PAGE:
About two years later Bogart also went missing. I searched again and found him on a highway. This time the N3. Another burial in the garden followed.
Poor TC now had another black dog join her, a third!! Also small, also soon to grow big. This time a lady, Bella, who was destined to become a huge part of our, and especially Trish’s life for the next seventeen years. She, too, was of interesting parentage.
TC ran out of steam after thirteen years and is the third and last of our dogs buried at 7 River Drive Westville, near the banks of the Mkombaan under a paper-bark Commiphora harveyi tree. A ‘kanniedood’ tree! Bella was then joined by Honey, ‘rescued from euthanasia’ at the vet. He’d apparently been sentenced to death for excessive wandering! Aitch said ‘can’t be!’ and took him home. Well, little did she know just how determined a wanderer was old Honey. Jess christened him Honey, and he was mostly called that, but once his habits became evident I called him Houdini. No matter how we tried to keep him in, he got out and wandered the streets, meeting new friends.
Houdini disappeared, maybe ‘rescued’ again by someone who finally managed to coop him up permanently? I hope not. I hope he wanders still. Now Bella was alone and Aitch decided she was lonely. No, no, I said, she’s enjoying the peace and quiet! So I put my foot down and issued a decree as titular Man of the House: We Cannot Get Another Puppy.
So Aitch got two: Shadow and Sambucca.
Shadow was a lovely dog but became our first dog to be euthanased. She bit a neighbour kid and then did it again. Sam is still around, twelve-plus years old and when cleaning out the garage recently I found a very novel item: A pedigree certificate! Aitch had hidden from me that Sam was our first dog without character and lacking in hybrid vigour! (Read about Sambucca’s parents here).
Jessie named the black lab ‘Sweetie’ – horrors! So we scrambled to find a better name: Terry Brauer suggested Black Sambucca and that stuck, thank goodness. She and Bella became good friends – Aitch was right again! Bella finally breathed her last in Aitch’s arms at seventeen – she had been a champ!
Poor ole Sambucca is ageing rapidly now. Eighty five in human years, she has a tumour growing apace on the side of her face. So far she’s still comfortable, eating – though losing weight – and tail-waggingly keen for a tummy rub. Her vet says keep her comfy and keep watch, but an op would likely be too drastic and risky for her.
Mostly small and all harmless. The snakes I have found in my garden in Elston Place, Westville over the last twelve years. The biggest were the skinny Spotted Bush Snake and the skinny Brown Water Snake at about 40 to 50cm; Down to the Black-headed Centipede Eater at about 12cm and the tiny Thread or Worm snake. The only one with real venom was the tiny little Stiletto Snake I wrote about earlier.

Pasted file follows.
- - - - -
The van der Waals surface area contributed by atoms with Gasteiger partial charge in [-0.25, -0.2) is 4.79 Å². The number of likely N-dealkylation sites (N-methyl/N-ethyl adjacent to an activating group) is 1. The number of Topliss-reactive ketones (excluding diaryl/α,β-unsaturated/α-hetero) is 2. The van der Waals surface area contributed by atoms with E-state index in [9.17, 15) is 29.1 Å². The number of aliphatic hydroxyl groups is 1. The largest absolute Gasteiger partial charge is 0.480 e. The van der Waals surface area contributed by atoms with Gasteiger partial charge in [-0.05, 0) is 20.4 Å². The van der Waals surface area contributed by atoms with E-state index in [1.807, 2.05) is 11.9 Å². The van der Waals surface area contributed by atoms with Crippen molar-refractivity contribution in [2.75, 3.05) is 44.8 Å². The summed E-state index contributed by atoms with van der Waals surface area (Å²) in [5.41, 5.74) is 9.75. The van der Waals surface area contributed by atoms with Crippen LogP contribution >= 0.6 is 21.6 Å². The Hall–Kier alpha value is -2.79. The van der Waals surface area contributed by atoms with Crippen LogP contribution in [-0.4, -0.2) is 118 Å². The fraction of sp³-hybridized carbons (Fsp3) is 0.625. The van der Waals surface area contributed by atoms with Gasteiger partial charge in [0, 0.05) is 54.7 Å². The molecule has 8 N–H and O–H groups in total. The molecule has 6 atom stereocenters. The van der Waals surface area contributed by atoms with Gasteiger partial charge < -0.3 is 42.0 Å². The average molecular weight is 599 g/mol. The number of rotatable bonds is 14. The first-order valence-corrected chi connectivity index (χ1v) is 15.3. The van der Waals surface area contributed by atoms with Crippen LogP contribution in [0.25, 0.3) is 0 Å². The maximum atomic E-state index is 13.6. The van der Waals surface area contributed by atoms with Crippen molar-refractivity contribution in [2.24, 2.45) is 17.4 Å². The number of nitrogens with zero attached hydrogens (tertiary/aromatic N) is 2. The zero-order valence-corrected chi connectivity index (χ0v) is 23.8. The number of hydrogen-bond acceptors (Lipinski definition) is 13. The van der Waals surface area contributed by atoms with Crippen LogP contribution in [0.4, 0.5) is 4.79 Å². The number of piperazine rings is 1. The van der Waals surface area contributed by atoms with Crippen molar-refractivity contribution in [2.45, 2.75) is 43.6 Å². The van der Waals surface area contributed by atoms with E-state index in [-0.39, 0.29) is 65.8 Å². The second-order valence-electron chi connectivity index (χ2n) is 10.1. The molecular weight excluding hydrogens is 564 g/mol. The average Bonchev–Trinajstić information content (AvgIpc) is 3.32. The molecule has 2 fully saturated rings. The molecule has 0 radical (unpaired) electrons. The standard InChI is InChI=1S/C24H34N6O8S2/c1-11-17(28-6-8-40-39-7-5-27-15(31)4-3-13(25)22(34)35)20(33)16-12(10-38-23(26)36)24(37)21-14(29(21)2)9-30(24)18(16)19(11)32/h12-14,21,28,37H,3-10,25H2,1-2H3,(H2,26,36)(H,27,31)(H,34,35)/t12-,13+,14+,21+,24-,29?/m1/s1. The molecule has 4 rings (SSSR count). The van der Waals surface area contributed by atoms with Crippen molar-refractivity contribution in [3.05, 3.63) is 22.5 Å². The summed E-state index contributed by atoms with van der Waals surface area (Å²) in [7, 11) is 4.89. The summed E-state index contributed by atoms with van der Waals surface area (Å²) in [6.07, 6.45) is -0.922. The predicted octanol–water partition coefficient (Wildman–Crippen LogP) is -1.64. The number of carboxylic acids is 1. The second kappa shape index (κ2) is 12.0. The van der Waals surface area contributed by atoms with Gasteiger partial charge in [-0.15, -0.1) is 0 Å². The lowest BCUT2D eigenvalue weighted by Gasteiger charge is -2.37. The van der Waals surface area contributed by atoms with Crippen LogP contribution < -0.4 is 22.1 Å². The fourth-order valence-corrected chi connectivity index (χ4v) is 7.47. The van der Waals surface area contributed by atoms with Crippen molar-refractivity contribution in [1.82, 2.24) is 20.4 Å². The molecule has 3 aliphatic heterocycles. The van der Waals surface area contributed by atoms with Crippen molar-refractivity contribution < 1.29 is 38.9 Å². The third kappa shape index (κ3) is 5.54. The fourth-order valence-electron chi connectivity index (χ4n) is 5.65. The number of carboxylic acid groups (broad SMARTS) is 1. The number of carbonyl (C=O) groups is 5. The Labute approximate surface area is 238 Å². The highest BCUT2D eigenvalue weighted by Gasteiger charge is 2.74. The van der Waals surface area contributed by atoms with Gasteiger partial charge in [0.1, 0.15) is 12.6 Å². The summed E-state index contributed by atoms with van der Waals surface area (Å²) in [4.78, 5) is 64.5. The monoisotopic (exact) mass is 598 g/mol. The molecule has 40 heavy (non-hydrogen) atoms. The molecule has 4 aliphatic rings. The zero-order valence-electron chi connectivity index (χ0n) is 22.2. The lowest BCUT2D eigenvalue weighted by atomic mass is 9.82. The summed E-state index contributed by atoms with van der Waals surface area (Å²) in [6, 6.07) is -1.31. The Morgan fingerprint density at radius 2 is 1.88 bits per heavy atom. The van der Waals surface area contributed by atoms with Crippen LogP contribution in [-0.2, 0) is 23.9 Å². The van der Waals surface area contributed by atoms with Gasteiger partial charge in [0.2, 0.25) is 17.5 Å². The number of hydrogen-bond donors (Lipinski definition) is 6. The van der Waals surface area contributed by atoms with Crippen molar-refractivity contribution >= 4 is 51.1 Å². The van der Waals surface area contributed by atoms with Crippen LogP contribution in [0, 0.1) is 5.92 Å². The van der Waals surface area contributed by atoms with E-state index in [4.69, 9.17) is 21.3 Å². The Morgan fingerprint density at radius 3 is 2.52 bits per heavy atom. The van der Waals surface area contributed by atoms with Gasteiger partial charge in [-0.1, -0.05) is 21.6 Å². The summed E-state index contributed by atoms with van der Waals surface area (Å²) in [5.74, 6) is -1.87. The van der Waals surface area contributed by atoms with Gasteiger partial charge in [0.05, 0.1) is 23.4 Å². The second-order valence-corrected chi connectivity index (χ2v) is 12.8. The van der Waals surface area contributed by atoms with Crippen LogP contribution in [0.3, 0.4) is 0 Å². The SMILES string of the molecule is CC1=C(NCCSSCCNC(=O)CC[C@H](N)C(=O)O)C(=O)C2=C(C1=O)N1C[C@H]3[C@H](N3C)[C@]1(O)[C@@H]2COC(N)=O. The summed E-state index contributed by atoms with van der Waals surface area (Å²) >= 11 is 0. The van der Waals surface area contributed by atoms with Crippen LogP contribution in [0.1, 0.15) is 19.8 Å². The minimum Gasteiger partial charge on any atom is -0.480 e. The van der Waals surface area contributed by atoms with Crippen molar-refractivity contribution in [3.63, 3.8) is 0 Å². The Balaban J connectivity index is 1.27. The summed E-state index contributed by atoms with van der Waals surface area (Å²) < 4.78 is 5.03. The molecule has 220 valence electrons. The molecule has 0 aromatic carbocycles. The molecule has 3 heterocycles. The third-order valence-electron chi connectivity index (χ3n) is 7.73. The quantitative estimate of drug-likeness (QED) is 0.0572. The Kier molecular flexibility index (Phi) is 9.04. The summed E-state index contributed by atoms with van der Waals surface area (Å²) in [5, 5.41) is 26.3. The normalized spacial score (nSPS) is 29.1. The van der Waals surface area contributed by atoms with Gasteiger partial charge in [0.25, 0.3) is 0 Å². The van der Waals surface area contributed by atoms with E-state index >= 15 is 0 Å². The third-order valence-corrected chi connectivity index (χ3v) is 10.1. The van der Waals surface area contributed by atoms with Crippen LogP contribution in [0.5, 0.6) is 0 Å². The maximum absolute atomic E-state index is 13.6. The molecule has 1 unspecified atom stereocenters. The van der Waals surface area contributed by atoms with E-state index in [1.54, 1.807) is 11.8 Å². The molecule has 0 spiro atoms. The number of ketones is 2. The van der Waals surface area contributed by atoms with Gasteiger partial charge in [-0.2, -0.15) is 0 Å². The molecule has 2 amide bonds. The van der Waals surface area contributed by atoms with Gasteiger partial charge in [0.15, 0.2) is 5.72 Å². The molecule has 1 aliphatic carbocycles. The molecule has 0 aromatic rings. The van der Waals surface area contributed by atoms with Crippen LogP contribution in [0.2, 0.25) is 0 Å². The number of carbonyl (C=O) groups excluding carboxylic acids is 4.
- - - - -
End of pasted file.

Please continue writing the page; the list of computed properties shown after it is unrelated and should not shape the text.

The Brown House Snake above was ID’d by Nick Evans our favourite herpetologist. He’ll squeeze mice and swallow them. The snake, not Nick. This one was about 20cm long. He’ll need to seek out baby mice, I’d think.
This Red-lipped Herald Snake (named after the Port Elizabeth newspaper The Herald), below, is tiny – check his size against a credit card! He eats frogs at night. One lives under our outside scullery sink, where some Guttural Toads live. They’re much bigger than him so he better watch out. The one old toad sometimes sits in the outlet pipe so his lies are amplified as he serenades potential lady mates with promises he’ll never keep. He lets the water wash over him, but sometimes it’s hot water and he leaps out of the pipe with an indignant grunt-squeak and a scalded cloaca.
A Black-headed Centipede Eater on an A5-size snake book. Mildly venomous but harmless, he’s only a danger to centipedes.
We see the ‘big’ beautiful slender and harmless green Spotted Bush Snake most often, so its weird I have no pics of him – he’s very nervous and quick. He eats lizards and tree frogs. This Brown Water snake on the patio was spotted by Jess as we came home one night. He’ll eat frogs, fish, mice and nestling birds. No poison, he’s a constrictor. Swims really fast. Much feared by the Zulus in KwaZulu Natal who call him iVuzamanzi and through long generations of folklore believe him to be very dangerous. He’s entirely harmless. Here’s a thought: How do you constrict a fish?
And a gorgeous little Rhombic Night Adder. That’s the bottom of an HTH bucket, so he’s only about 10cm long. Mildly venomous, but harmless to us, he eats tadpoles while he’s little. One day he’ll eat frogs and toads which he smells out at night.
And a tiny little Worm or Thread snake. Not that much thicker than pencil lead, he eats termites:
I was actually looking for a pregnant chameleon. Didn’t spot her, but snapped flowers, including some non-indigenous interlopers – Aitch was a softie towards the end, and allowed some strange plants in.
Also a (deceased) bush squeaker and a grasshopper – which reminds me: I must tell you the story of grasshoppers one day . . .